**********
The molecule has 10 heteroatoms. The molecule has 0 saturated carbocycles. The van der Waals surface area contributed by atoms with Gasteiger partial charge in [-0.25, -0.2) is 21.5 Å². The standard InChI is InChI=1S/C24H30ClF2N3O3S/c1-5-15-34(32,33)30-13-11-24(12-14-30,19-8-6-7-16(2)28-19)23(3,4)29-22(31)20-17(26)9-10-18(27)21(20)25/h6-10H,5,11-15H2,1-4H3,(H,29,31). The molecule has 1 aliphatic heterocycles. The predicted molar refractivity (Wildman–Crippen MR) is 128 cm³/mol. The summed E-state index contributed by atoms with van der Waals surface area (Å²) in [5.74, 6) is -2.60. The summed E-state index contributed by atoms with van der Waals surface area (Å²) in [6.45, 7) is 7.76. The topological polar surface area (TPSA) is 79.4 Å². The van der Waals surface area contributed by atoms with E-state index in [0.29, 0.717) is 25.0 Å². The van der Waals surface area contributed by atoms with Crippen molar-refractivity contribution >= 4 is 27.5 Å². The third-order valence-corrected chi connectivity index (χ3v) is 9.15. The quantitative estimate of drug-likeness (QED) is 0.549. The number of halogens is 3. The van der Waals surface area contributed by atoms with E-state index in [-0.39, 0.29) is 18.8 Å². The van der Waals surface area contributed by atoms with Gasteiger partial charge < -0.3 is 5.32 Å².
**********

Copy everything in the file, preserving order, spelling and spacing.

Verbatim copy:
The molecule has 10 heteroatoms. The molecule has 0 saturated carbocycles. The van der Waals surface area contributed by atoms with Gasteiger partial charge in [-0.25, -0.2) is 21.5 Å². The standard InChI is InChI=1S/C24H30ClF2N3O3S/c1-5-15-34(32,33)30-13-11-24(12-14-30,19-8-6-7-16(2)28-19)23(3,4)29-22(31)20-17(26)9-10-18(27)21(20)25/h6-10H,5,11-15H2,1-4H3,(H,29,31). The molecule has 1 aliphatic heterocycles. The predicted molar refractivity (Wildman–Crippen MR) is 128 cm³/mol. The summed E-state index contributed by atoms with van der Waals surface area (Å²) in [5.74, 6) is -2.60. The summed E-state index contributed by atoms with van der Waals surface area (Å²) in [6.45, 7) is 7.76. The topological polar surface area (TPSA) is 79.4 Å². The van der Waals surface area contributed by atoms with E-state index in [0.29, 0.717) is 25.0 Å². The van der Waals surface area contributed by atoms with Crippen molar-refractivity contribution >= 4 is 27.5 Å². The third-order valence-corrected chi connectivity index (χ3v) is 9.15. The quantitative estimate of drug-likeness (QED) is 0.549. The number of halogens is 3. The van der Waals surface area contributed by atoms with E-state index in [-0.39, 0.29) is 18.8 Å². The van der Waals surface area contributed by atoms with Gasteiger partial charge < -0.3 is 5.32 Å².